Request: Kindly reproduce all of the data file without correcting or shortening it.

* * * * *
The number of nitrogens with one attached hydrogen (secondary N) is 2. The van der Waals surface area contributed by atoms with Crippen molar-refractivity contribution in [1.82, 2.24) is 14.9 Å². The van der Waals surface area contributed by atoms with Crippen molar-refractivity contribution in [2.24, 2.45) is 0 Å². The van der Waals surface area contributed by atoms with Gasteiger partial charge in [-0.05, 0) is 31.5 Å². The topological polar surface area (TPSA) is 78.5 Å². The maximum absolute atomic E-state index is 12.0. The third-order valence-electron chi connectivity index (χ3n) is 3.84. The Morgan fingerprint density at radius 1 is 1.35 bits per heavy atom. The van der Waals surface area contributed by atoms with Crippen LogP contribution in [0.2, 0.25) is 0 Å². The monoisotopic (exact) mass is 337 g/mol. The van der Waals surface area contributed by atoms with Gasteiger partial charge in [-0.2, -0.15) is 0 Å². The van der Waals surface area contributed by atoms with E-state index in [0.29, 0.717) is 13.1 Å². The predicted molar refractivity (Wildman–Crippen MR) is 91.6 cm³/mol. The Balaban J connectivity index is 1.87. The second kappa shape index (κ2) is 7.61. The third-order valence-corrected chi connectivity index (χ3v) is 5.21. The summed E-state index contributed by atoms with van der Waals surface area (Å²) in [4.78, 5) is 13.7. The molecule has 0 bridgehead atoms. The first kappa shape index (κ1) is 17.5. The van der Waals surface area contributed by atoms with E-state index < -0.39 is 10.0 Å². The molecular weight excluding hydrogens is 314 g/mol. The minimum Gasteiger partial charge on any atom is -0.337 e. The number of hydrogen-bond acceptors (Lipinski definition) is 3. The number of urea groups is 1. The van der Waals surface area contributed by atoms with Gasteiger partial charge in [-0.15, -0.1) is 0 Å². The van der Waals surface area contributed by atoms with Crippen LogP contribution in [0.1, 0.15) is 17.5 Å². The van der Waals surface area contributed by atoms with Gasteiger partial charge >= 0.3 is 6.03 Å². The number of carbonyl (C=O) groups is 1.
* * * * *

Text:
The number of nitrogens with one attached hydrogen (secondary N) is 2. The van der Waals surface area contributed by atoms with Crippen molar-refractivity contribution in [1.82, 2.24) is 14.9 Å². The van der Waals surface area contributed by atoms with Crippen molar-refractivity contribution in [2.24, 2.45) is 0 Å². The van der Waals surface area contributed by atoms with Gasteiger partial charge in [-0.05, 0) is 31.5 Å². The topological polar surface area (TPSA) is 78.5 Å². The maximum absolute atomic E-state index is 12.0. The third-order valence-electron chi connectivity index (χ3n) is 3.84. The Morgan fingerprint density at radius 1 is 1.35 bits per heavy atom. The van der Waals surface area contributed by atoms with Crippen LogP contribution in [0.2, 0.25) is 0 Å². The monoisotopic (exact) mass is 337 g/mol. The van der Waals surface area contributed by atoms with Gasteiger partial charge in [-0.2, -0.15) is 0 Å². The van der Waals surface area contributed by atoms with E-state index in [0.29, 0.717) is 13.1 Å². The predicted molar refractivity (Wildman–Crippen MR) is 91.6 cm³/mol. The Balaban J connectivity index is 1.87. The second kappa shape index (κ2) is 7.61. The third-order valence-corrected chi connectivity index (χ3v) is 5.21. The summed E-state index contributed by atoms with van der Waals surface area (Å²) in [4.78, 5) is 13.7. The molecule has 0 bridgehead atoms. The first kappa shape index (κ1) is 17.5. The van der Waals surface area contributed by atoms with E-state index < -0.39 is 10.0 Å². The molecular weight excluding hydrogens is 314 g/mol. The minimum Gasteiger partial charge on any atom is -0.337 e. The number of hydrogen-bond acceptors (Lipinski definition) is 3. The number of urea groups is 1. The van der Waals surface area contributed by atoms with Gasteiger partial charge in [-0.15, -0.1) is 0 Å². The van der Waals surface area contributed by atoms with Crippen LogP contribution in [0.1, 0.15) is 17.5 Å². The van der Waals surface area contributed by atoms with Gasteiger partial charge >= 0.3 is 6.03 Å². The number of carbonyl (C=O) groups is 1.